Advertisement

Business Research

, Volume 11, Issue 2, pp 329–356 | Cite as

Profit-oriented scheduling of resource-constrained projects with flexible capacity constraints

  • André Schnabel
  • Carolin Kellenbrink
  • Stefan Helber
Open Access
Original Research

Abstract

We consider a novel generalization of the resource-constrained project scheduling problem (RCPSP). Unlike many established approaches for the RCPSP that aim to minimize the makespan of the project for given static capacity constraints, we consider the important real-life aspect that capacity constraints can often be systematically modified by temporarily assigning costly additional production resources or using overtime. We, furthermore, assume that the revenue of the project decreases as its makespan increases and try to find a schedule with a profit-maximizing makespan. Like the RCPSP, the problem is \(\mathcal {NP}\)-hard, but unlike the RCPSP, it turns out that an optimal schedule does not have to be among the set of so-called active schedules. Scheduling such a project is a formidable task, both from a practical and a theoretical perspective. We develop, describe, and evaluate alternative solution encodings and schedule decoding mechanisms to solve this problem within a genetic algorithm framework and we compare the solutions obtained to both optimal reference values and the results of a commercial local search solver called LocalSolver.

Keywords

Project scheduling Encodings Heuristics Local-search Genetic algorithm RCPSP Overtime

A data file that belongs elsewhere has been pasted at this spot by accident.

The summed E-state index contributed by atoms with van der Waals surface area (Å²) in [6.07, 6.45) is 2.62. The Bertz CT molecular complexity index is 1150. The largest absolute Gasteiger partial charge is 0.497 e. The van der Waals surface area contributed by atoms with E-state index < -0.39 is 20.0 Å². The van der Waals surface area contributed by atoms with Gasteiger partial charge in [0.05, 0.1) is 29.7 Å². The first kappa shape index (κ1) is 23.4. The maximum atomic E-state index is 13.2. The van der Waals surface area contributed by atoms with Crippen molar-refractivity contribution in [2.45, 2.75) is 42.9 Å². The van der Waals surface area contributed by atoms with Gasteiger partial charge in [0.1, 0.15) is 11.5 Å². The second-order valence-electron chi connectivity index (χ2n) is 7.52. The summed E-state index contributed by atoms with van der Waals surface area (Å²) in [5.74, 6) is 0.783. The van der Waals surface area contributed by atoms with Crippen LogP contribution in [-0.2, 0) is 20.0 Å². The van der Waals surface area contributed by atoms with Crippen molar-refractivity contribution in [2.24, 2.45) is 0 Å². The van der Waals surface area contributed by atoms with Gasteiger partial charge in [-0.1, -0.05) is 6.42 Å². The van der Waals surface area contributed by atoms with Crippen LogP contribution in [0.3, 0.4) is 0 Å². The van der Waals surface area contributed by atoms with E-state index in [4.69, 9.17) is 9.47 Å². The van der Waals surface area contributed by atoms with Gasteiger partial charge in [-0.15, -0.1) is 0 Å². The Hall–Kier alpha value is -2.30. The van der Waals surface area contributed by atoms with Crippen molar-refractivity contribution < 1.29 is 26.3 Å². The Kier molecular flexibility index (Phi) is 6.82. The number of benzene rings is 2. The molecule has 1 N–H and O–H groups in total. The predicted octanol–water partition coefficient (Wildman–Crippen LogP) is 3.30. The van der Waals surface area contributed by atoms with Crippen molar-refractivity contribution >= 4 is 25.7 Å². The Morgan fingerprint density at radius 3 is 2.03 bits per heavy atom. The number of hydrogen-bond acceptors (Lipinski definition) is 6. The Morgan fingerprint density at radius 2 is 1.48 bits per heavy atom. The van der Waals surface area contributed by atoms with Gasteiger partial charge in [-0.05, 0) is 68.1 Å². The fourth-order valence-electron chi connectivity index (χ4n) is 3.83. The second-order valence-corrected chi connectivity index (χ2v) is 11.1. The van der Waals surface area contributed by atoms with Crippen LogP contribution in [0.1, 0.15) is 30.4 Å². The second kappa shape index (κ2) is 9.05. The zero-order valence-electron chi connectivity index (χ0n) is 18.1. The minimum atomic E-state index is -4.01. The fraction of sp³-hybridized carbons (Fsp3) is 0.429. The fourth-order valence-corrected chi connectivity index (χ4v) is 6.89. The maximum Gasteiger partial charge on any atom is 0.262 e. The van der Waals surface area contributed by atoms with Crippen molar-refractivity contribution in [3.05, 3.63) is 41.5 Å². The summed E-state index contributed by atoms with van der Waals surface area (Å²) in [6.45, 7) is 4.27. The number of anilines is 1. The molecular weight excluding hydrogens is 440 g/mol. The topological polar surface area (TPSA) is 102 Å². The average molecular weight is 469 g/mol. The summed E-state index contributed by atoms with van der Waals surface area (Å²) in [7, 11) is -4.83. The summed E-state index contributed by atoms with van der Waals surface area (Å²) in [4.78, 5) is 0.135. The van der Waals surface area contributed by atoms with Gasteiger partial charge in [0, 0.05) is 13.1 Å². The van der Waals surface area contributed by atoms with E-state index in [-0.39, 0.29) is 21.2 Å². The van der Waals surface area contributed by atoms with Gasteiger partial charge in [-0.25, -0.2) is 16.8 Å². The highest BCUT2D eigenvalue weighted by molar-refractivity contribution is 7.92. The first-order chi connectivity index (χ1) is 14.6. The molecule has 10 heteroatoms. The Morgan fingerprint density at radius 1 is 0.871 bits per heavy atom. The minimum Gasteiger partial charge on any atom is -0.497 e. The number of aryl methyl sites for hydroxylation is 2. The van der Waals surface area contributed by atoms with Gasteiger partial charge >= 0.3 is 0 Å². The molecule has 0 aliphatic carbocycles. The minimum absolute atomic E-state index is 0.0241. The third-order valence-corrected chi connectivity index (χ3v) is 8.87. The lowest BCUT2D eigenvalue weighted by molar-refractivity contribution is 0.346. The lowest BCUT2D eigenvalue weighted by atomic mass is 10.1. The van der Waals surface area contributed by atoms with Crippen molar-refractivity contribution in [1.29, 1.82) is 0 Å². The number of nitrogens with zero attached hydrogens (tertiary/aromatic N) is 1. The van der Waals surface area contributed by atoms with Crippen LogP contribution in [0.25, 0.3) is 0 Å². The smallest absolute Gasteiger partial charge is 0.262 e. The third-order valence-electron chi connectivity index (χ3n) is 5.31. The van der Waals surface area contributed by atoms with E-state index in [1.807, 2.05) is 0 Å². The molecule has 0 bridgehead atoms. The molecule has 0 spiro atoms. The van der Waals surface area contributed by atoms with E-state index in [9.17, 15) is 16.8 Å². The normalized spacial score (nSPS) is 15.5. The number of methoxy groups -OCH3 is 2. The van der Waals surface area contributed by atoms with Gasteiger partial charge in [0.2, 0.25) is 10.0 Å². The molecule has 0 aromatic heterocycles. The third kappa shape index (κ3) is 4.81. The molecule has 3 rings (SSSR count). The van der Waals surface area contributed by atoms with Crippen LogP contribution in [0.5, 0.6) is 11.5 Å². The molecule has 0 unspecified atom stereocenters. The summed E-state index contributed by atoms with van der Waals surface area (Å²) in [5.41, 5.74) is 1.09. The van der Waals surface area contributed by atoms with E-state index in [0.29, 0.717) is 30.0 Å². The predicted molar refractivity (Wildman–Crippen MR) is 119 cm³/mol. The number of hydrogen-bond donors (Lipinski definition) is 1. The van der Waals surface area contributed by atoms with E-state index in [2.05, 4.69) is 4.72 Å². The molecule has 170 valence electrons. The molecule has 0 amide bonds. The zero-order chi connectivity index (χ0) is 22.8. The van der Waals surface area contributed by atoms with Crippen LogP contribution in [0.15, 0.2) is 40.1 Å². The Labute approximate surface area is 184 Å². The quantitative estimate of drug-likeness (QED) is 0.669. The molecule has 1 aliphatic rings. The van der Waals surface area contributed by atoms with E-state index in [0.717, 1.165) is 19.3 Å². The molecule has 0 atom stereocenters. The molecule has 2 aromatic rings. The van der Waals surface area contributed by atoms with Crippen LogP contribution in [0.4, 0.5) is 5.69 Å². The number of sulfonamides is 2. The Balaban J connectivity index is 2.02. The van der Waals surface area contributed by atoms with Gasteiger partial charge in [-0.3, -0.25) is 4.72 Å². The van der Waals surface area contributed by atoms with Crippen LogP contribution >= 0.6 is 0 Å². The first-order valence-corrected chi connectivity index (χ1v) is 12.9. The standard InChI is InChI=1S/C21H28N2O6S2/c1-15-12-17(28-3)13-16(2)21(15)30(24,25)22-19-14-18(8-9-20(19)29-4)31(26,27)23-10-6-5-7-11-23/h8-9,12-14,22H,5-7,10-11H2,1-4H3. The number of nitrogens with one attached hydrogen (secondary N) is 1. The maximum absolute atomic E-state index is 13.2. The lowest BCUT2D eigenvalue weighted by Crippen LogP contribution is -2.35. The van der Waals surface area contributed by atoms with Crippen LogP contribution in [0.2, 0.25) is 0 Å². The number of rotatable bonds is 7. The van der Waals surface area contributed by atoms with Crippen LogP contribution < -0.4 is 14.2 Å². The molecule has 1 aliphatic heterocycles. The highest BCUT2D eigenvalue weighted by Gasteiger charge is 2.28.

1 Introduction

Many models and procedures for resource-constrained project scheduling problems (RCPSPs) assume that the capacities of the renewable resources that are required to perform the project’s activities are exogenously given and that the objective is to find a (feasible) schedule with a minimal project makespan or duration. In reality, the renewable resources like human labor or machinery are often temporarily assigned to a project and decisions on additional resources or overtime are made to achieve a short project duration. A short project duration may be economically attractive for different reasons. Consider, for example, software development projects or construction projects for factories. In such cases, a shorter project duration may permit an earlier market entry. This desire to achieve a short project duration can, e.g., lead to contractual penalty clauses or other incentive schemes that relate actual payments to project durations. In such cases, the revenue from a project typically decreases as its duration increases. This immediately leads to the question how to use overtime and how to schedule such projects with flexible capacity constraints and makespan-dependent revenues in the most profitable way.

The remainder of this paper is organized as follows: in Sect. 2, we describe the assumptions of the resource-constrained project scheduling problem with makespan-specific revenues and option of overcapacity (RCPSP-ROC), give real-world examples, demonstrate basic problem and solution properties, and provide an overview of the related literature. In Sect. 3, we develop a formal mathematical decision model for the RCPSP-ROC and discuss properties of solutions that guide the development of solution procedures. The design rationales and detailed descriptions of different solution encodings for this problem are given in Sect. 4.2. On this basis, we propose various genetic algorithms and local search procedures in Sects. 4.3 and 4.4. Section 5 is devoted to the test design and the results from a numerical study to evaluate the different proposed methods to solve the RCPSP-ROC. Sect. 6 concludes this paper by giving a short summary of the results and suggestions for future research.